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Recruiting

There is no magic trick to recruiting players. Often, attracting new players is a matter of luck. But, there are things a Game Manager can do to increase the likelihood that a potential new player will visit their sim’s website and apply.

Navigation

Writing an Advertisement
Tips and Tricks
Passive Recruiting
Choosing Where to Place Ads
Fanfiction Communities
Attention and Awards
Best Time to Actively Advertise
Advert Delegation
Your Sim’s Website

Writing an Advertisement

Some basic elements of a sim advertisement include:

  • A header to draw interest
  • Brief description of the sim that conveys the tone (lighthearted, serious) and identifies the fandom or how this sim is unique within the fandom. Keep it short and meaty.
  • A hook to entice potential players to the sim’s own website and/or discord
  • Show enthusiasm
  • It may be helpful to list a few character types, especially if the sim is atypical for the advertising space
  • A link to your sim’s website and an invite to the sim’s discord.

The main purpose of an advertisement is to bring potential players to your web site where they can read more about it and apply to join. For inspiration, read other advertisements, and consider what it is about them that does or doesn’t draw you in and temp you to click on the links.

Tips and Tricks

Passive Recruiting

The best recruitment tool is the simplest of all: Word of Mouth. If your game is amazing, players will tell their friends, and they’ll try to bring them into the game. Likewise, if you are participating in multiple Discord servers, you may find potential players simply by networking with others. Many of us have made friends in the wider community, and while we may not always write together, we’re often inclined to join new sims that are created within our circle of contacts.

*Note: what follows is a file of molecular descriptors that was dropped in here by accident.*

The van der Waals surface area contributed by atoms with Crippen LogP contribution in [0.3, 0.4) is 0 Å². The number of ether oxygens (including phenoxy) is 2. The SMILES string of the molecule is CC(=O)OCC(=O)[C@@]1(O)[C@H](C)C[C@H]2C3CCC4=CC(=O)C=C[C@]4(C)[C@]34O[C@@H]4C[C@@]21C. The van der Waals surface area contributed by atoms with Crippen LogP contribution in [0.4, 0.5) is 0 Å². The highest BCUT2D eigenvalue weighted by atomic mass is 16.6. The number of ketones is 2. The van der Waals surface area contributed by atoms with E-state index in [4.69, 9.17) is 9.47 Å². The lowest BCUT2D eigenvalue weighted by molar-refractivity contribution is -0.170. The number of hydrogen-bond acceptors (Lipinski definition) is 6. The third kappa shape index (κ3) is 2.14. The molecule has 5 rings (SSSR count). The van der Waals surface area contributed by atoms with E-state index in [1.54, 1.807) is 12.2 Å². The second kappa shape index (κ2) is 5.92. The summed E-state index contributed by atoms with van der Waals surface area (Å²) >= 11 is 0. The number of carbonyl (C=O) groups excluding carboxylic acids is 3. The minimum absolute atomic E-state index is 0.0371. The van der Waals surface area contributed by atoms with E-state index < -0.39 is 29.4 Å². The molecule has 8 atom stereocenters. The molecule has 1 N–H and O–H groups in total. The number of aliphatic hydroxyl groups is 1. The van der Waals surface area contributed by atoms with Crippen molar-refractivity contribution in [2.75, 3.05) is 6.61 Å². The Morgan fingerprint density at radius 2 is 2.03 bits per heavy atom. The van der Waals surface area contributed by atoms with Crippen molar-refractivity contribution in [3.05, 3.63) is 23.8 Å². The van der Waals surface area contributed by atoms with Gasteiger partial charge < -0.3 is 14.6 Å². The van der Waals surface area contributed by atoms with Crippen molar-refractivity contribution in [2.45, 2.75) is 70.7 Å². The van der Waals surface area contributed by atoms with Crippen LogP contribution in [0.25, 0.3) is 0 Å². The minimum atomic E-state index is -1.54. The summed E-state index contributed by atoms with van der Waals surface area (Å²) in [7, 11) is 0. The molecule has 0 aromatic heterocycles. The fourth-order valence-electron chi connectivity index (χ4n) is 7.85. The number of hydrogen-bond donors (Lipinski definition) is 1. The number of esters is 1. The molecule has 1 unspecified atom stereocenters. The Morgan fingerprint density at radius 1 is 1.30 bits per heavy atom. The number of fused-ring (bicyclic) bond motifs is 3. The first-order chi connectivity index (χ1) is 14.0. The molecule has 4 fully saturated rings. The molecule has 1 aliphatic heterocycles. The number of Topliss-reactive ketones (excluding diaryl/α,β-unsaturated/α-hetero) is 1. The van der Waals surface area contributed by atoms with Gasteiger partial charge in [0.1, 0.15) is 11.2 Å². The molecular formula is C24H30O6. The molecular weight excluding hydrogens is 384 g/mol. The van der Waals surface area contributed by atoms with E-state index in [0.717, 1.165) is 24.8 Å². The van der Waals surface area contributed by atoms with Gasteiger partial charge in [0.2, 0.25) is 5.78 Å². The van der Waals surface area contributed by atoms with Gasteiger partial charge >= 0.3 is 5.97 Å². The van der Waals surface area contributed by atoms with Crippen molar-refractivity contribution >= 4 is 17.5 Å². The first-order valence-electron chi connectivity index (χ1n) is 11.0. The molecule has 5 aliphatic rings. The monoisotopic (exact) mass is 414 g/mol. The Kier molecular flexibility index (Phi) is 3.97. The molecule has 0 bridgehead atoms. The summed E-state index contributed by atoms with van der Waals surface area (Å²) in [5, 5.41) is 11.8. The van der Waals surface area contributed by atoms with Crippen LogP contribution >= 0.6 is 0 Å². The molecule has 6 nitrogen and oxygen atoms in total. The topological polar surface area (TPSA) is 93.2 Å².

The downside to passive recruiting is two-fold. The first is that it may take a while to make your mark on the wider community. The less “well-known” you are, the longer it will take to establish your reputation. The second is, if you have developed a negative reputation, you will have a harder time attracting the type of players you might desire for your game.

The friendliest people in the community may not make for the best players either. There are plenty of popular people who are slow to participate in their own games, and there are plenty of people who don’t use Discord but are also excellent writers. Never judge a book by its cover, and give each person some time to find out if they would really be a good fit for your game.